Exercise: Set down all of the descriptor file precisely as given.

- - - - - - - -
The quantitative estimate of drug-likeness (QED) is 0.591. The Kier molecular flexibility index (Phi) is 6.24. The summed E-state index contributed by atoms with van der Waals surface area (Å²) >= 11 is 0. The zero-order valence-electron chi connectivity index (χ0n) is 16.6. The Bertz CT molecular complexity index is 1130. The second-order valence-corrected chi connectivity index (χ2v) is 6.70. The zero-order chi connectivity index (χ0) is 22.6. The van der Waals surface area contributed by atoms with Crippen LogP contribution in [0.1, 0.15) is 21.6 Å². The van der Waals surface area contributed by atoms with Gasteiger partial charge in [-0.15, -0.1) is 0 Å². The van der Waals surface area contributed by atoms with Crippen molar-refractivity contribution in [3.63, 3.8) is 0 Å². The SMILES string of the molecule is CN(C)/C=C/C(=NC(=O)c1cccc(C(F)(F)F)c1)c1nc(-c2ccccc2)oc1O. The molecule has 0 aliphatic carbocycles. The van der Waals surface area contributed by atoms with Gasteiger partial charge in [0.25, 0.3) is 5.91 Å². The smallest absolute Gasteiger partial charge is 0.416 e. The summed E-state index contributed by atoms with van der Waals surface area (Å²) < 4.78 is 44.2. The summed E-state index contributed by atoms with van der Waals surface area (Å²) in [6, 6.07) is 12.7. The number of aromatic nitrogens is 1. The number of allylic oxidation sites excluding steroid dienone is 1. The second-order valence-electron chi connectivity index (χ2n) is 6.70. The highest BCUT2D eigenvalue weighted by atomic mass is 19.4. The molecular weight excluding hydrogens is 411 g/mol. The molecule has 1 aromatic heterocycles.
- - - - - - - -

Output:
The quantitative estimate of drug-likeness (QED) is 0.591. The Kier molecular flexibility index (Phi) is 6.24. The summed E-state index contributed by atoms with van der Waals surface area (Å²) >= 11 is 0. The zero-order valence-electron chi connectivity index (χ0n) is 16.6. The Bertz CT molecular complexity index is 1130. The second-order valence-corrected chi connectivity index (χ2v) is 6.70. The zero-order chi connectivity index (χ0) is 22.6. The van der Waals surface area contributed by atoms with Crippen LogP contribution in [0.1, 0.15) is 21.6 Å². The van der Waals surface area contributed by atoms with Gasteiger partial charge in [-0.15, -0.1) is 0 Å². The van der Waals surface area contributed by atoms with Crippen molar-refractivity contribution in [3.63, 3.8) is 0 Å². The SMILES string of the molecule is CN(C)/C=C/C(=NC(=O)c1cccc(C(F)(F)F)c1)c1nc(-c2ccccc2)oc1O. The molecule has 0 aliphatic carbocycles. The van der Waals surface area contributed by atoms with Gasteiger partial charge in [0.25, 0.3) is 5.91 Å². The smallest absolute Gasteiger partial charge is 0.416 e. The summed E-state index contributed by atoms with van der Waals surface area (Å²) < 4.78 is 44.2. The summed E-state index contributed by atoms with van der Waals surface area (Å²) in [6, 6.07) is 12.7. The number of aromatic nitrogens is 1. The number of allylic oxidation sites excluding steroid dienone is 1. The second-order valence-electron chi connectivity index (χ2n) is 6.70. The highest BCUT2D eigenvalue weighted by atomic mass is 19.4. The molecular weight excluding hydrogens is 411 g/mol. The molecule has 1 aromatic heterocycles.